AILA is a humanoid robot used by researchers to study mobile manipulation, robot perception, and AI. She's learning to perform tasks in human environments and training to become an astronaut.
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Did You Know?
AILA stands for Artificial Intelligence Lightweight Android.
The three onboard computers are responsible for about 70 percent of AILA's power consumption.
AILA's mobile base is in fact an autonomous robot of its own.
- Equipped with a six-wheel mobile base. Able to create maps and navigate autonomously. Lightweight arm able to lift up to 8 kg (17.6 lb).
- 173 cm | 68 in (including mobile base)
- 115 cm | 45.3 in
- 75 cm | 29.5 in
- 97 kg | 214 lb
- 8 km/h | 5 mph
- Head with two cameras. Torso with short-range laser scanner and 3D time-of-flight camera. Arms with two six-axis force/torque sensors. Hands with tactile sensors. Mobile base with two long-range laser scanners.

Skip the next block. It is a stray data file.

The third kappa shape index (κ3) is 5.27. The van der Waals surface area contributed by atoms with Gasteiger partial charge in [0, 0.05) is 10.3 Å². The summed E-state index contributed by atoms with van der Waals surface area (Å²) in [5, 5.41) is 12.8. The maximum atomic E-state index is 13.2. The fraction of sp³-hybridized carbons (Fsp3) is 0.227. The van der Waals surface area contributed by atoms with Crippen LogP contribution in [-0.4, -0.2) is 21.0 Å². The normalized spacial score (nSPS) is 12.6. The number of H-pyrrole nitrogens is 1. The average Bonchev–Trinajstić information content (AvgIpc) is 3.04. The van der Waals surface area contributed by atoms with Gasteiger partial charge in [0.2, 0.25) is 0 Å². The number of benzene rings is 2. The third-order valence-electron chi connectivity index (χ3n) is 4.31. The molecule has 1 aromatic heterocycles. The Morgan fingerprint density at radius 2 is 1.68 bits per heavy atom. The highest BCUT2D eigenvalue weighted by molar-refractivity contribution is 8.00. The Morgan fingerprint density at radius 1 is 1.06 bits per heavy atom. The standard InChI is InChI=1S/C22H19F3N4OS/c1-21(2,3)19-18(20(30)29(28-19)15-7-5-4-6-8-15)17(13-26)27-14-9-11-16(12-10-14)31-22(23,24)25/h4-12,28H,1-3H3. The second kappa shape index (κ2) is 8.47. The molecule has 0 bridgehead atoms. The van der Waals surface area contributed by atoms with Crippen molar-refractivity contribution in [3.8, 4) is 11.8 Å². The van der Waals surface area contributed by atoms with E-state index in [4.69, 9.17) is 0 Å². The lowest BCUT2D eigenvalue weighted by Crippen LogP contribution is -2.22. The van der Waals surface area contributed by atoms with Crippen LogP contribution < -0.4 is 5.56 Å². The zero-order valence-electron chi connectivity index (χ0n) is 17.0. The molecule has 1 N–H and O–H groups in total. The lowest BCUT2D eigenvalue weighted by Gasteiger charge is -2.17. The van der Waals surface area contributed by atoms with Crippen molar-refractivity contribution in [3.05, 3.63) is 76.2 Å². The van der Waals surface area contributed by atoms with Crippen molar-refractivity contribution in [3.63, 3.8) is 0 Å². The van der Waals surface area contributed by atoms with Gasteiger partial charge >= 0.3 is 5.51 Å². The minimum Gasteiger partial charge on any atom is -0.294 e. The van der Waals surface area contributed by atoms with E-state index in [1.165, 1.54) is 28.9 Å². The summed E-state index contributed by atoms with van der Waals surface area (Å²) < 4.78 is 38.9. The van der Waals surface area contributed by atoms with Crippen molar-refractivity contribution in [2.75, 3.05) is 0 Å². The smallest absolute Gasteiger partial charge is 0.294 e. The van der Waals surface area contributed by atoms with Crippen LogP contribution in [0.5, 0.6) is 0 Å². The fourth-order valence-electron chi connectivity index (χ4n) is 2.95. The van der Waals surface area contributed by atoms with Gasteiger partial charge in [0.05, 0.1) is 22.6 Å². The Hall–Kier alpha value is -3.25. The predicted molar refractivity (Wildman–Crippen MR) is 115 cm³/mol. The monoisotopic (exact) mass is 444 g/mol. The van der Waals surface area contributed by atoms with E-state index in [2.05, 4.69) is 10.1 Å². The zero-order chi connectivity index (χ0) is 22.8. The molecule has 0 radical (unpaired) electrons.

- 14 brushless DC motors for the arms, 4 linear dc motors for the torso, 12 motors on the wheels, 2 servos for the head.
- 48-V 4.5-Ah nickel-metal hydride battery, 0.5 hour of operation.
- Three embedded PCs with dual core CPUs for motion control, navigation, and vision processing. Each arm joint with custom FPGA-based controllers.
- Linux OS and custom software based on ROS (communication layer), ROCK (middle layer), and Roby (high level).
- DEGREES OF FREEDOM (DOF)
- 50 (Head: 2 DoF; Arm: 7 DoF x 2; Hand: 9 active DoF x 2; Torso: 4 DoF; Mobile base: 12 DoF)
- Carbon fiber, aluminum, steel.
Frank Kirchner started building legged robots as a tool to study machine learning and artificial intelligence in the 1990s, first as a researcher at the University of Bonn, Germany, and later at Northeastern University, in the United States. Now the head of the Robotics Innovation Center at the German Research Center for Artificial Intelligence (DFKI), Kirchner created the humanoid AILA to investigate robotics control, cognition, and learning in real-world environments. The goal is to use AILA to explore systems with increasing complexity, in terms of both mechanisms and algorithms. Among the upgrades planned for AILA is giving it something it still doesn't have: a pair of legs.